“So what is the best way to do that? It’s through haka. We thought about haka as a methodology, to achieve a certain state. It’s about a person being in a really ‘connected’ state. Then we had to think about how to break this down, to provide it to audiences that aren’t familiar with the culture that we’ve been brought up with. We looked at it step by step, and thought about how we could get it across in a really simple way, in a limited time frame. We then came up with a method for teaching people. The purpose was not to get them to be really good haka performers, because they just can’t in the short time that they have. But we could get them to a state quite quickly – if we do our job right – where they feel comfortable enough to let go of the restrictions that they feel in their body, or within their mind – and to start to give, and to share, and to express themselves. To share the energy with others, and to be generous. To trust each other, and to let go. And then that energy starts to get shared amongst the group. There’s a point where you can just feel it turn.”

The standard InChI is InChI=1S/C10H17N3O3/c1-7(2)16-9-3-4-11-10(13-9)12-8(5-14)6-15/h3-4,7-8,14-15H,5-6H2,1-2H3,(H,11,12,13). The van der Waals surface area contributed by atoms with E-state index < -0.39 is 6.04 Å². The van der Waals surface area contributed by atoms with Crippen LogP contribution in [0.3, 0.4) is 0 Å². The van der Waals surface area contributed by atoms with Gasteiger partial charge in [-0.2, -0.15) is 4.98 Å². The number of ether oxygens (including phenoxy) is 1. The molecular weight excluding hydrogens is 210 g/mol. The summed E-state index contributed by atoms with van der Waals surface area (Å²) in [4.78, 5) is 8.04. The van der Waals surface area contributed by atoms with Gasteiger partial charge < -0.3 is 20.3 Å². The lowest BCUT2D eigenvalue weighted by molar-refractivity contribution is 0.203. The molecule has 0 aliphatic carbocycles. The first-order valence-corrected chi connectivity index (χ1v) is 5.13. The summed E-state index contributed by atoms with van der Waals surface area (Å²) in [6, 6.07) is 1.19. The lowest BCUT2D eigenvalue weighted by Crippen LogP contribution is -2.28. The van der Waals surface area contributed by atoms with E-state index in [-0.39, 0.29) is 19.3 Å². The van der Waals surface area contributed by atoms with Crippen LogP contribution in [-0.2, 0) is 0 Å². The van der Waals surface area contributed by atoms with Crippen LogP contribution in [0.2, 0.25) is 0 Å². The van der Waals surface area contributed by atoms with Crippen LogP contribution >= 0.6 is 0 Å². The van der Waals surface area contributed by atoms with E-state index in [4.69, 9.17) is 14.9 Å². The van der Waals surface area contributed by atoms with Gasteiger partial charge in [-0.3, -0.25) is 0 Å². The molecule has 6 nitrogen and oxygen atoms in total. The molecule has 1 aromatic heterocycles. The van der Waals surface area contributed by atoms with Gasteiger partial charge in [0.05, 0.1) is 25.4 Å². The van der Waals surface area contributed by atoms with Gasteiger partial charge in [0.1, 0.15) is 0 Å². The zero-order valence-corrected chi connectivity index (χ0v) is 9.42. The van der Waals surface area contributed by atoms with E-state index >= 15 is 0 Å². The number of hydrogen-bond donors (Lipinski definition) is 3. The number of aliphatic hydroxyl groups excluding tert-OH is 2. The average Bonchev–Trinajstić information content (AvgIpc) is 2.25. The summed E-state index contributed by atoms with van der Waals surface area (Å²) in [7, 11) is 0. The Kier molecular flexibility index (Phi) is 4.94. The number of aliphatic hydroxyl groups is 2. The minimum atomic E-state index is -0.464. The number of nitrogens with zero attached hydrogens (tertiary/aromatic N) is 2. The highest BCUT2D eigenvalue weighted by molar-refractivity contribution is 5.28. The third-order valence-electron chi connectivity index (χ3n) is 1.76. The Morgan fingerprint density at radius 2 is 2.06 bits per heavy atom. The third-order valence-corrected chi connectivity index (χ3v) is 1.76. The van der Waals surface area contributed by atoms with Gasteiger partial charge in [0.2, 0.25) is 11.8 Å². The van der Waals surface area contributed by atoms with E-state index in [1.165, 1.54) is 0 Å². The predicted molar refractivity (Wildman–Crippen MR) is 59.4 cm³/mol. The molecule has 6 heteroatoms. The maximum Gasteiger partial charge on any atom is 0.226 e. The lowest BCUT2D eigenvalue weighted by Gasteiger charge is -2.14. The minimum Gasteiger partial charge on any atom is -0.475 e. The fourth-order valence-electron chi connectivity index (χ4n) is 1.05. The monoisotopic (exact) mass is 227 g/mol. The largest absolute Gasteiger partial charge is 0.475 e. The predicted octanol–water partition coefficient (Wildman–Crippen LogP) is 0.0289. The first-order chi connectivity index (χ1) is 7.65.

So how does HakaWorks, well... work? There’s a spectrum: at one end you have a straight performance; next you have a 10-minute “energiser”, where you may have 1,000 people at a conference who have been listening for hours about financial figures, and the client needs you to give them a quick refresher. It’s not long at all, but it’s an opportunity to get people up out of their seats, stamping and moving, and to get them to make some noise. It’s an opportunity to share something with them, albeit briefly.
Then you have team-building workshops, ranging from only an hour long, to a half day, to a full day. “I’ll talk about haka and why we do it”, Karl explains. “And how it’s about people coming together; showing their commitment as a team, and showing their commitment to whatever purpose it is that they need to achieve. That’s what haka’s about... whether you’re going to farewell somebody at a funeral, or whether you’re going to welcome them, or whether you’re going protest, or whether you’re going to celebrate a birthday, wedding or graduation. It’s about your community saying, ‘We’re standing here behind you, or with you – and we’re committed to whatever we’re here for.’”